Starting with the “natural persons, ” Plaintiff’s showing is deficient in two respects. First, although identified as “natural persons, ” the K-1s show that “Steven Carder” and “John F. McGovern” are trusts, namely, the “Steven J. Carder Living Trust” and “The John F. McGovern Living Trust” (ECF No. 66-3, pages 3, 30). In determining the citizenship for trusts, the U.S. Supreme Court recently stated: (1) under Navarro Savings Assn. v. Lee, 446 U.S. 458 (1980), “when a trustee files a lawsuit in her name, her jurisdictional citizenship is the State to which she belongs-as is true of any natural person”; and (2) “when an artificial entity is sued in its name, it takes the citizenship of each of its members.” Americold Realty Trust v. Conagra Foods, Inc., ___U.S. ___, 2016 WL 854159, at *4 (2016) (emphasis in original). For unincorporated entities, the question which follows is who such entities’ “members” are. In Americold, the plaintiff was a real estate investment trust organized under Maryland law, and it was that law which provided the answer to the question.

In addressing Americold’s argument that a “trust” possesses the citizenship of its trustees, the Supreme Court stated:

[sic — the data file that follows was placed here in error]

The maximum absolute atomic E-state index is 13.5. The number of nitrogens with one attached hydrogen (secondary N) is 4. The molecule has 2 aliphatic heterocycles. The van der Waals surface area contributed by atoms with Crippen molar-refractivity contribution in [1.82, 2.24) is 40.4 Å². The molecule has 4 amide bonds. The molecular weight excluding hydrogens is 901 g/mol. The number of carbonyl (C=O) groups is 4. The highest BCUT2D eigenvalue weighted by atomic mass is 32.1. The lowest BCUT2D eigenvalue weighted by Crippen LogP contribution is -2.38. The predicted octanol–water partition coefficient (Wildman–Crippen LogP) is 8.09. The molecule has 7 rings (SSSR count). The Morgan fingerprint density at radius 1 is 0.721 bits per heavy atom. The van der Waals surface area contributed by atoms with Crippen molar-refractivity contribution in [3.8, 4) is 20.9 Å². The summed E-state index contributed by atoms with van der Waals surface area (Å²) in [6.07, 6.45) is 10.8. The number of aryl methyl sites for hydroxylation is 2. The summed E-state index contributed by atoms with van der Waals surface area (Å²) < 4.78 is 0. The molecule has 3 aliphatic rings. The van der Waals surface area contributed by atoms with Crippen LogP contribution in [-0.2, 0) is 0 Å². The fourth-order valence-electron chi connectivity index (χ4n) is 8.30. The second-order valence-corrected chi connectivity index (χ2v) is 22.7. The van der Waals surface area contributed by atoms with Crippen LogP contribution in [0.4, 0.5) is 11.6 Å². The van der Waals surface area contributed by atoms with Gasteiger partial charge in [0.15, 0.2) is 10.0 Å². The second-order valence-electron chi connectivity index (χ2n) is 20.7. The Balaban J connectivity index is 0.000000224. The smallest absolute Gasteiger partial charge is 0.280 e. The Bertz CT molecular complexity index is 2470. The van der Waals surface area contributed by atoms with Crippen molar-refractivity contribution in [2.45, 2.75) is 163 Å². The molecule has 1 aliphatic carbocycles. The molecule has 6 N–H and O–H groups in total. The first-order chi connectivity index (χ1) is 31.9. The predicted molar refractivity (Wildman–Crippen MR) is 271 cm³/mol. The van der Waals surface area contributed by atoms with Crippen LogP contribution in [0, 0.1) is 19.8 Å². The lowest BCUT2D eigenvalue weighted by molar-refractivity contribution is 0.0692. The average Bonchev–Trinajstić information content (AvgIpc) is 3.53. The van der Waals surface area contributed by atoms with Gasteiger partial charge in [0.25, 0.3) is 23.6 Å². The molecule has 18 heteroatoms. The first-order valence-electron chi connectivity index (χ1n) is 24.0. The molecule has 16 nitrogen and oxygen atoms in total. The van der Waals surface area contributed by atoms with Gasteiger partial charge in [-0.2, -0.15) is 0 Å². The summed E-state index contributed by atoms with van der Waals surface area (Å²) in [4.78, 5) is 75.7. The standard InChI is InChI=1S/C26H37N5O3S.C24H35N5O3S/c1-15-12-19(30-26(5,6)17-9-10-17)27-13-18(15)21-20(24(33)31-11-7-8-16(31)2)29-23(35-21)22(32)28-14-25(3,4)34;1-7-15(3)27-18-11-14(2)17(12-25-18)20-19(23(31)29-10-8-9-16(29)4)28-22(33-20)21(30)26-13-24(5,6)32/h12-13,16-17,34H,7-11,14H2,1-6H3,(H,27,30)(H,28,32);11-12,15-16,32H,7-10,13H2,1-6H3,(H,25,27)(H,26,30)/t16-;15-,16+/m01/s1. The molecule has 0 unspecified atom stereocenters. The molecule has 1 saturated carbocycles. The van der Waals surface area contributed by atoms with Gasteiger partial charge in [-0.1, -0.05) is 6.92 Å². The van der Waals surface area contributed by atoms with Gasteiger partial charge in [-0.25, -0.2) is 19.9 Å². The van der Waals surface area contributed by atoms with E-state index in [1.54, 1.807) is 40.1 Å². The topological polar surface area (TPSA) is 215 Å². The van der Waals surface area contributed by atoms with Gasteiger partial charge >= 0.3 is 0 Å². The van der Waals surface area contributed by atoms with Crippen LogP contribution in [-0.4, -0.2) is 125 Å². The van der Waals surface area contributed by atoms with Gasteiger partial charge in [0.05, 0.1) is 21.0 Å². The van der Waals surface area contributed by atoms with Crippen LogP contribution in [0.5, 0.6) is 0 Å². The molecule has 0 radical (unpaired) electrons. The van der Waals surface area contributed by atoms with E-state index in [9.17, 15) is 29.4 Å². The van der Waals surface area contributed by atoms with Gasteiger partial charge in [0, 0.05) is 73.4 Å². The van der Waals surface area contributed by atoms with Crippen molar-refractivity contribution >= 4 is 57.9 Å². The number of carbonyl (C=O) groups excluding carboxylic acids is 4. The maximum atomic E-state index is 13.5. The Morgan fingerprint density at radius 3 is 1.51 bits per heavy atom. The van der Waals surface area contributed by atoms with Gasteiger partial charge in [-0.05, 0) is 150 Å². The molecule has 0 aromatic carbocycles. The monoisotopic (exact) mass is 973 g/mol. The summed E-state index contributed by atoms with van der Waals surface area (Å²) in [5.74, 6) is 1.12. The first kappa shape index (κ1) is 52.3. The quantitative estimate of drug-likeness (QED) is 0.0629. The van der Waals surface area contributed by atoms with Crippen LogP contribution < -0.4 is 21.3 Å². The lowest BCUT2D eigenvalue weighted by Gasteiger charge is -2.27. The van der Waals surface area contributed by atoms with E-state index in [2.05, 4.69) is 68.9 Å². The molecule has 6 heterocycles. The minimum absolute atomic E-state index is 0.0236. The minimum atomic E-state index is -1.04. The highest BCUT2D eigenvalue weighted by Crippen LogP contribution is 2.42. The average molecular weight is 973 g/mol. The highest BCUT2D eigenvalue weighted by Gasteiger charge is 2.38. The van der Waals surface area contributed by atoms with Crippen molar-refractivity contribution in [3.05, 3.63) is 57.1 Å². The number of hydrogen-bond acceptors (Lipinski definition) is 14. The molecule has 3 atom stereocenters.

Traditionally, a trust was not considered a distinct legal entity, but a “fiduciary relationship” between multiple people. … Such a relationship was not a thing that could be haled into court; legal proceedings involving a trust were brought by or against the trustees in their own name. … And when a trustee files a lawsuit or is sued in her own name, her citizenship is all that matters for diversity purposes. … For a traditional trust, therefore, there is no need to determine its membership, as would be true if the trust, as an entity, were sued.
Many States, however, have applied the “trust” label to a variety of unincorporated entities that have little in common with this traditional template. … So long as such an entity is unincorporated, we apply our “oft-repeated rule” that it possesses the citizenship of all its members. Carden, 494 U.S., at 195, 110 S.Ct. 1015. But neither this rule nor Navarro limits an entity’s membership to its trustees just because the entity happens to call itself a trust.

Americold, 2016 WL 854159, at *4.

Plaintiff states the citizenship of these two “natural persons” are California and Colorado, presumably relying on the addresses in the K-1, but it is unknown if such addresses belong to the trust, trustee, or beneficiary. And, moreover, on this record, it is unclear whose citizenship the Court should consider to evaluate whether diversity jurisdiction exists.